Pickens also provides an intuitive connection between his musical creative process and the true expression of the heart. “When I’m feeling something big, complex, or difficult and can describe that sonically, it allows me to fully feel, explore, and communicate it without confusing words to get it out there. Talking about my feelings doesn’t have the same effect.” According to Pickens, this ability to manifest genuine expression of his emotional life is further validated when he and his bandmates, Layne Medema (bass wizard/riff dealer) and Alex Rhymer, find themselves in their dark basement studio. “When we jam, each of us is allowed to play what we feel in real-time. One of us leads while the other two paint the canvas that’s been provided, playing to that feel, that vibe. It gives us a chance to understand each other without having to explain it.”
Pickens’ observations support the microcosmic storm of electrical activity in his brain when he plays guitar, especially improvisationally in a jam. According to Anita Collins, doctor of Neuroscience and Music Education, playing a musical instrument creates many connections in the brain, including centers for movement, sensation, emotion, audition, and visualization. She says this develops the level of connection across the left and right hemispheres of the brain, strengthening the music player’s ability to marry creativity with precision, planning with improvisation, and language with emotion. By tapping many different areas of the brain, playing music becomes a way to connect the mind, body, and heart. The brain is the center of the central nervous system and communicates with every system of the body, primarily through the bioelectrical activity informing the rhythm of the heartbeat. Thus, learning a musical instrument would not only be in harmony with ancient heart medicine but also has support from more Western styles of medicine.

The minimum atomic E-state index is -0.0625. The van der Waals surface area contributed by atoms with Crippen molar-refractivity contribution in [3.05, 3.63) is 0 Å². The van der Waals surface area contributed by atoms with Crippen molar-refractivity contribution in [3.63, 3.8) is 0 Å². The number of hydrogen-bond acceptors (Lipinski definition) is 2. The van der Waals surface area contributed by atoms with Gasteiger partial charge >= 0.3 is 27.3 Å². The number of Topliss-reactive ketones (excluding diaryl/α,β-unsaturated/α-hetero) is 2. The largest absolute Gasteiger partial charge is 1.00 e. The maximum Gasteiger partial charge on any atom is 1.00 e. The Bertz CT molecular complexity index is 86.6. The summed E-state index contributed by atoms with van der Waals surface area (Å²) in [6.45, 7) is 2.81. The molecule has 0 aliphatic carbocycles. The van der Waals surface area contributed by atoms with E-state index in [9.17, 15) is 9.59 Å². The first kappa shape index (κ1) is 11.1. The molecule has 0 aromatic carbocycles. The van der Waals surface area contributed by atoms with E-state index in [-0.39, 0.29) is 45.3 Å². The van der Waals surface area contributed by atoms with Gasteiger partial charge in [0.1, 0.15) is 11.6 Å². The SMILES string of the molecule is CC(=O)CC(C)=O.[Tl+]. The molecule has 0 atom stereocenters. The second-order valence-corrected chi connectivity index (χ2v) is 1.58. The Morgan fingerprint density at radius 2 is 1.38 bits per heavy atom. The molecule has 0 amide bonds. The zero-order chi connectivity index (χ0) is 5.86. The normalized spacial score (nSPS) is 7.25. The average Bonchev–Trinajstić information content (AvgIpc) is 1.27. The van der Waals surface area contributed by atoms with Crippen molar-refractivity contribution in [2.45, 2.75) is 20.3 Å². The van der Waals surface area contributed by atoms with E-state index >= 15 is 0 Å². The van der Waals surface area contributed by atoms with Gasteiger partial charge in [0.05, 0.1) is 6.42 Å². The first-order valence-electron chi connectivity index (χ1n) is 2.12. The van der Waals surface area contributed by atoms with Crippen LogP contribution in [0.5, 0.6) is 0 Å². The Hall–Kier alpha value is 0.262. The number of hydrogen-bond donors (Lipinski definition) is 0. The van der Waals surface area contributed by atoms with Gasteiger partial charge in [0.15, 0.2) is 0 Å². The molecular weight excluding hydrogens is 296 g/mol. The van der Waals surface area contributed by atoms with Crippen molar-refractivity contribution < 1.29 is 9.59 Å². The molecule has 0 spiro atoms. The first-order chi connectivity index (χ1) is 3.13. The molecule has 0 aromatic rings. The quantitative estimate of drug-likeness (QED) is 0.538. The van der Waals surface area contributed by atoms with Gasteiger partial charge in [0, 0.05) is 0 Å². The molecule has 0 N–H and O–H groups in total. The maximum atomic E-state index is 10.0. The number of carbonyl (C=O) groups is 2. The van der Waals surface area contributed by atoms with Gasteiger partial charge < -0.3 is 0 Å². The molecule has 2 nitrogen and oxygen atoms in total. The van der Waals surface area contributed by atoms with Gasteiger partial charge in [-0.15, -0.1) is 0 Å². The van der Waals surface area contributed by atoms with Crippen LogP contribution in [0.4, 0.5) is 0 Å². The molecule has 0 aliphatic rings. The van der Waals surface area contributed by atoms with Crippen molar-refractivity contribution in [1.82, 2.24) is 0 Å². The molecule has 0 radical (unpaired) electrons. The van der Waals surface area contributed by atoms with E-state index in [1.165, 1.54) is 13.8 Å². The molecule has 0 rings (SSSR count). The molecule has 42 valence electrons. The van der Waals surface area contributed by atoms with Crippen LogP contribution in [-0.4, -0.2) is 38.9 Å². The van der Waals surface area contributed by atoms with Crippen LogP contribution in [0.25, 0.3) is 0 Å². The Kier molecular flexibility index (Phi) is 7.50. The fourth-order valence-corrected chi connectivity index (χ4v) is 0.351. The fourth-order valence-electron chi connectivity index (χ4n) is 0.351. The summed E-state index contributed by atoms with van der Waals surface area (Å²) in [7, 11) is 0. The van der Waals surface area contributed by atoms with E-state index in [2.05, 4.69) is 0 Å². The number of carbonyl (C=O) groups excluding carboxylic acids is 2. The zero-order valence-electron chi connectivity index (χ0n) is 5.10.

Pickens, Medema, and Rhymer unite in their basement studio once a week, inside cushioned walls that create a womb-like echo chamber, a macrocosm of the heart’s warm, electrical, pulsing inner ventricles. Medema creates a deep well of driving force bass tones as he explores ancient Raga scales, representing the walls of the heart, reverberating and constant. Pickens rips streams of color and emotion dark and deep, representing the flow of blood and energy as crashing, tympanic skins reinforce each sound, giving it clear meaning. Rhymer’s every strike represents the heartbeat, supporting the hallucinogenic, blues-exploring, grunge sound of the trio speaking their own language. This collaboration even stands to represent the different areas of the brain lighting up, coming together as one storm and true expression of the heart’s energy.
TCM teaches us many ways to take heart medicine, especially in its deeper themes that guide us in connecting with oneself and each other. By playing the music of the heart, we can find an adapted yet authentic version of music as medicine.
For local sources of musical learning:
Ray’s Midbell Music
4230 S Lancelot Ln
Sioux City, IA 51106
Sioux City Conservatory of Music
1309 Pierce St
Sioux City, IA 51105
For a TED Talk on Music and the Brain with Dr. Anita Collins:
For an herbal consultation with Kathy Jensen, seasonal cleanse workshops or medicinal herbs:
Mind & Body Connection
1925 Geneva St.
Sioux City, IA 51104
By Emily Larson, Licensed Massage Therapist, Private Yoga Instructor, Bachelor of Science in Kinesiology & Human Performance, Instructor of Anatomy and Pathology for massage therapy students at the Bio Chi Institute, and mother to Noah.